NSF Mid-Scale Innovations Program in Astronomical Sciences (MSIP) Solicitation

Please see the full solicitation for complete information about the funding opportunity. Below is a summary assembled by the Research & Innovation Office (RIO).

Program Summary

A vigorous Mid-Scale Innovations Program (MSIP) was recommended by the 2010 Astronomy and Astrophysics Decadal Survey, citing "many highly promising projects for achieving diverse and timely science." As described in this solicitation, the Division of Astronomical Sciences conducts a mid-scale program to support a variety of astronomical activities within a cost range up to $30M. This program is formally divided into four subcategories: 1) limited term, self-contained science projects; 2) longer term mid-scale facilities; 3) development investments for future mid-scale and large-scale projects; and 4) community open access capabilities. MSIP will emphasize both strong scientific merit and a well-developed plan for student training and involvement of a diverse workforce in instrumentation, facility development, or data management.

In order to organize the diverse range of project types and costs for strategic evaluation and review, the MSIP competition is divided into the following four categories:

  1. Mid-Scale Science Projects: Self-contained, limited term projects with well-defined construction and science utilization phases.
  2. Mid-Scale Facilities: Construction or operation of stand-alone, long-term, mid-scale facilities.
  3. Development Investments: Design and development for future mid-scale and large-scale facilities.
  4. Open Access Capabilities:
    • New instruments for existing telescopes, both national and private, in return for U.S. community access.
    • Provision of observing time for U.S. community access on existing telescopes (e.g. providing open access nights in return for partial support of operational costs of a facility).
    • Data archiving, management, and analysis projects that permit or increase public access to data resources.


CU Internal Deadline: 11:59pm MST November 5, 2019

Sponsor Preliminary Proposal Deadline: 5:00pm MST December 19, 2019

Sponsor Full Proposal Deadline: 5:00pm MST May 6, 2020

Internal Application Requirements (all in PDF format)

  • Project Summary (2-3 pages maximum): Please include the following: project overview with intellectual merit and broader impacts sections, a statement of which of the four categories of MSIP is most appropriate for this proposal as the first sentence; a scientific justification (for Open Access Capabilities, explain the uniqueness and lack of general availability of the capability); a description of benefits to the community (observing time, data products, etc.); and an outline of the Project Execution Plan, including plans for budget management and project control and budget contingency (where applicable).
  • PI Curriculum Vitae
  • Budget Overview (1 page maximum): A basic budget outlining project costs is sufficient; detailed OCG budgets are not required.

To access the online application, visit: https://cuboulderovcr.secure-platform.com/a/solicitations/home/6421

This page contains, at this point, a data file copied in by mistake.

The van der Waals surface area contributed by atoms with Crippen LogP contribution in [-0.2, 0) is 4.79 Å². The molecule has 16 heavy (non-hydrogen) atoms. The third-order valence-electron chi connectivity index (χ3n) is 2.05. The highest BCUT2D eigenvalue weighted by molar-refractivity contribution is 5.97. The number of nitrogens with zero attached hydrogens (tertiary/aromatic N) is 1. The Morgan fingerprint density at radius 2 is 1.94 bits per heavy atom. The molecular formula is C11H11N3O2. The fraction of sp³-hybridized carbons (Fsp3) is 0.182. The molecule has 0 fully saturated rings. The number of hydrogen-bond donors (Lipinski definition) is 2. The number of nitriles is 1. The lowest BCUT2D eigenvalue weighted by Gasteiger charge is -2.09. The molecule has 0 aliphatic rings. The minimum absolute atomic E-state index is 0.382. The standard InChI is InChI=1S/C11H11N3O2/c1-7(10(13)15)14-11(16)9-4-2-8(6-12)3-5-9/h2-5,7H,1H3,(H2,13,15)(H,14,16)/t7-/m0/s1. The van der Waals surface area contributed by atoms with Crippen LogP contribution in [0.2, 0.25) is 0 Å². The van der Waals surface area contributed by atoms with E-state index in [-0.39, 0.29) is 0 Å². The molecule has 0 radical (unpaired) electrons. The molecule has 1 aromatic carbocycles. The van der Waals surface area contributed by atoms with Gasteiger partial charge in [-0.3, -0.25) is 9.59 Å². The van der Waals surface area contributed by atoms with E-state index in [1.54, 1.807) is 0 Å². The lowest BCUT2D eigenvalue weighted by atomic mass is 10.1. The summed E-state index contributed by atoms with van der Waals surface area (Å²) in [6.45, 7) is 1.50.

There are no special eligibility requirements.

Limited Submission Guidelines

A single organization may submit a maximum of three preliminary proposals as the lead institution. Full proposals are to be submitted only when invited by NSF, and no more than two invitations will be issued to a single organization. There is no limit to participation as a partner institution.

Any one individual may be the Principal Investigator (PI) or co-Principal Investigator (co-PI) for no more than one preliminary or full proposal.

Award Information

Minimum proposal budget for full award duration is $4,000,000, with the exception of open access and development proposals for which there is no lower limit (see Program Description in full solicitation).

Estimated program budget, number of awards and average award size/duration are subject to the availability of funds. MPS/AST anticipates a minimum of $5,000,000 for the MSIP program in FY 2020.

Review Criteria

In addition to intellectual merit and broader impacts, note the specific review criteria below.

  1. All proposals must show the project's value and benefit to the U.S. astronomical community. Examples of benefit include, but are not limited to, open-access observing time on the facility, access to data products and software, and cooperation and sharing of technology with other projects.
  2. Proposals to Category 4, Open Access Capabilities, must clearly demonstrate the uniqueness of the capability and its need by the U.S. community. Proposals for capabilities similar to those currently available to the broad community will not be invited for a full proposal. Category 4 proposals must also include a plan to provide adequate support to outside users for obtaining and reducing data from the facility.
  3. Except for those in Category 4 with no instrumentation, proposals must include, and will be evaluated on, a substantial component of student training and involvement of a diverse workforce in instrumentation, facility development, or data management/analysis.
  4. A project management plan appropriate to the scope and complexity of the project is required and will be carefully evaluated as part of the proposal review. Some projects, such as open access to telescopes, will need only a minimal or no project management plan, whereas construction projects will require a clear description of the project management methods and resources to be applied. Additional specificity on the level of project management expected will be provided in the invitation letter for full proposals.